(To those who follow my blog, I apologize for being away for so long. Late summer, fall and winter was a time of some health issues that took my focus from writing. But I’m thankful for those who still view the site (100 or more views a day) and I’m back!)
This has been a terrible year for spring flowers.
In December we had temperatures in the 70’s and this caused the lilacs to start to bud. But the cold of January brought an end to the budding and the lilacs this year are a bust.
March was a warm month and all of the shrubs and bulbs started to grow. It looked like it was going to be a great season of early blooms but then came April with nighttime temperatures in the lower 20’s. Anything that had started to blossom was damaged and only the toughest of the daffodils survived the cold. The magnolia bush had started to bloom but the cold destroyed them.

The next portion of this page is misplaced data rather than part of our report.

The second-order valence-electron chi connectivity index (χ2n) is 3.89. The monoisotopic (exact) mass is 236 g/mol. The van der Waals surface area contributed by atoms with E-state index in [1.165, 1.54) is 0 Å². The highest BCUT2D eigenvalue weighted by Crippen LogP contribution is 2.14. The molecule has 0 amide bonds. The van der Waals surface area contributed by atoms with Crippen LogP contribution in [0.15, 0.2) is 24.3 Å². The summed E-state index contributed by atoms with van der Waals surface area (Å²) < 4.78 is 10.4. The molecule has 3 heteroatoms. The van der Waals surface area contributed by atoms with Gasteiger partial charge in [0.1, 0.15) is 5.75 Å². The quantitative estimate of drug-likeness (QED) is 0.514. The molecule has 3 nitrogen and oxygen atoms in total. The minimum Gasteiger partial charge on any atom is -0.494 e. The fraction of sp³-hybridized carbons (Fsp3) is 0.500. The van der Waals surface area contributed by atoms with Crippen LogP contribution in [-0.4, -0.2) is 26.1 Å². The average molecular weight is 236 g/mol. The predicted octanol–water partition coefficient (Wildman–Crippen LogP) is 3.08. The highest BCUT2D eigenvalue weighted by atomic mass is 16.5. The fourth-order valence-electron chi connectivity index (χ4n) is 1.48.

The plant that I find the most interesting throughout this weird weather is the tree peony. By late March the plant was filled with leaves and buds. When the freezing nights of April came, I thought the plant would never recover but it did. A few of the buds opened but all of the rest of them just stayed there in a state of suspended animation.
It’s now the middle of May and the peony is green, bushy and heathy and still covered with buds that have yet to open. Recently I pulled a few of the buds off and cut them in half to see what was going on.
When cut open, I could see the stamens (male reproductive organs) and the pistil (female reproductive organ) of the peony but instead of being firm and health, they were soft and damaged. It’s clear that the cold weather injured these parts of the flower. Since the development of the flower depends on plant growth regulators that are produced by these organs, their impairment meant that flowering wasn’t going to happen. A few buds escaped the damage but most weren’t so lucky.
Yes, this spring was a bust. The weird weather caused all sorts of chaos for the flowering shrubs and bulbs. Flowers are one of the most fragile parts of a plant and this year was too much for them. The good news is that the plants are all fine and will live on to reproduce again another year. I have hope of seeing lilacs, magnolia, tree peonies and spring bulbs all flowering again – next year.